As newer domestic wine regions continue to evolve, it's only natural that more wineries are built and a large influx of new wines are eagerly presented to the market. But how do they create a presence in an already crowded space?
Columbia Winery, based in Washington State, answered this question by hosting a launch party on March 19, in partnership with the phenomenal food website Food52, as their coming out in the New York market.
On many levels, the partnership is a great fit. Food52 started a few years ago as an online community for cooks, aiding them with answers to questions, projects, and creating a general gathering space for chefs at all levels. The site continued to evolve with smart content and a beautiful design, winning many awards and accolades. This startup nature is also seen with Columbia Winery, which was started in the 1960s by a group of 10 friends, 6 of whom were University of Washington professors, all of whom believed European varietals would thrive in the Washington State climate and that the area could produce high quality vino.
Columbia Valley is home to about 60% of the state's vineyards and four prominent AVAs - Yakima Valley, Horse Heaven Hills, Wahluke Slope and Red Mountain - are the sources for Columbia Winery's grapes. If Washington State conjurs up thoughts of rainy Seattle, the eastern part of the state will disabuse any visitor of those images. With only 6-8 inches of rainfall annually (compared to Seattle's average 39 inches), days are often hot and sunny. There is a large diurnal shift so evenings are cool and crisp, ensuring the grapes don't overripen.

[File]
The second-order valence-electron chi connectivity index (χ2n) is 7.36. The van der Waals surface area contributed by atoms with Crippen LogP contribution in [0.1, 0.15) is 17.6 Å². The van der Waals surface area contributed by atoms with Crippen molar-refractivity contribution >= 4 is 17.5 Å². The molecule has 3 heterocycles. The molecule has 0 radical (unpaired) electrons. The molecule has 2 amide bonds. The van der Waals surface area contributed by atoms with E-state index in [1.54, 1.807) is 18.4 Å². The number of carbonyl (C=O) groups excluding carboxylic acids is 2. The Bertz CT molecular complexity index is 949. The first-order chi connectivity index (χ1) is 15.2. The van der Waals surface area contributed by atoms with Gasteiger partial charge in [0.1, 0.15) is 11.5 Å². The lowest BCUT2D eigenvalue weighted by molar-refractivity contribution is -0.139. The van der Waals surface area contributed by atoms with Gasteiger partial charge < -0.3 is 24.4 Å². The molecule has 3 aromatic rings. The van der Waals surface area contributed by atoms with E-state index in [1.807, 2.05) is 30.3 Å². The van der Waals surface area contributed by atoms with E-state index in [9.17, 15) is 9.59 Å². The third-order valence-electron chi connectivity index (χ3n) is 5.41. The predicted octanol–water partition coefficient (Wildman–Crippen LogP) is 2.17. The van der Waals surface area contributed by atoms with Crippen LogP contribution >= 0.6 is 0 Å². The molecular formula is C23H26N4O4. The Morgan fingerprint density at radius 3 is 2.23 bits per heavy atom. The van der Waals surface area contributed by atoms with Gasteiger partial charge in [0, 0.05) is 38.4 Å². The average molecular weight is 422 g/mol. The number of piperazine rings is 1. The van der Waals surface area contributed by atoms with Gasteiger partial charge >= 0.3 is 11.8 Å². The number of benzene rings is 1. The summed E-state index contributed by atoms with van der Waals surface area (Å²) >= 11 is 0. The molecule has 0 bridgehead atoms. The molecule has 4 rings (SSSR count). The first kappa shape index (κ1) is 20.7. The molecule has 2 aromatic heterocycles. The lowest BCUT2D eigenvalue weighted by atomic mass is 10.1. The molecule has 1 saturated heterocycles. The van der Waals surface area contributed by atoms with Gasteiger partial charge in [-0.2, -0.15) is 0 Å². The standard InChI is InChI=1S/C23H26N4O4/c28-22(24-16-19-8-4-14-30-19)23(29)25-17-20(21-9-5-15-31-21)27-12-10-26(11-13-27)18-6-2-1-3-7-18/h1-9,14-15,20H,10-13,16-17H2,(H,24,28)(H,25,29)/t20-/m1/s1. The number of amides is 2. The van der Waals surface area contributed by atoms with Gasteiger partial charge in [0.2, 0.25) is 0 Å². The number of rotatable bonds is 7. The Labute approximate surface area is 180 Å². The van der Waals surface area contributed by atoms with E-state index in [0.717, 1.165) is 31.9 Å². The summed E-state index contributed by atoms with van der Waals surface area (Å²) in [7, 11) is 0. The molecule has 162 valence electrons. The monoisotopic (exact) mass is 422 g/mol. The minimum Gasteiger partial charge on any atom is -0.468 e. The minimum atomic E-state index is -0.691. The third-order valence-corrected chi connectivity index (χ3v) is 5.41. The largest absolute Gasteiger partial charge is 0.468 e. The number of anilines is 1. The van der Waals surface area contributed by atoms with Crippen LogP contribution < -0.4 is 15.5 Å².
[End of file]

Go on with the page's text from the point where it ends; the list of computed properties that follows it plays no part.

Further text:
The winery distributes 4 wines in some U.S. states, which were all presented at the event: Chardonnay, Composition Blend, Cabernet Sauvignon and Merlot. The Chardonnay showcased pear, citrus and a slight buttery note on the finish, due to a small amount of malolactic fermentation. With a moderate amount of acidity, this wine was a crowdpleaser. The Composition Blend, a medley of Merlot, Syrah, Malbec and Cabernet Sauvignon was a fruit forward, easy-drinking wine that was simple but quaffable. The Cabernet Sauvignon, sourced from the Wahluke slope showcased deeper red fruits with tannins and peppery spices. Finally, the Merlot, which was given a bit of structure with 13% Syrah, had notes of black fruits and plum, peppery spices and notes of mocha.
These wines were paired with delicious nibbles; while the Chardonnay and the Composition fared well with their By-The-Glass showing, the Cabernet and Merlot presented a bit better when paired with the treats.
Overall, the tasting reconfirmed that Washington State is creating wines of note and is a domestic region wine drinkers should keep their eyes on.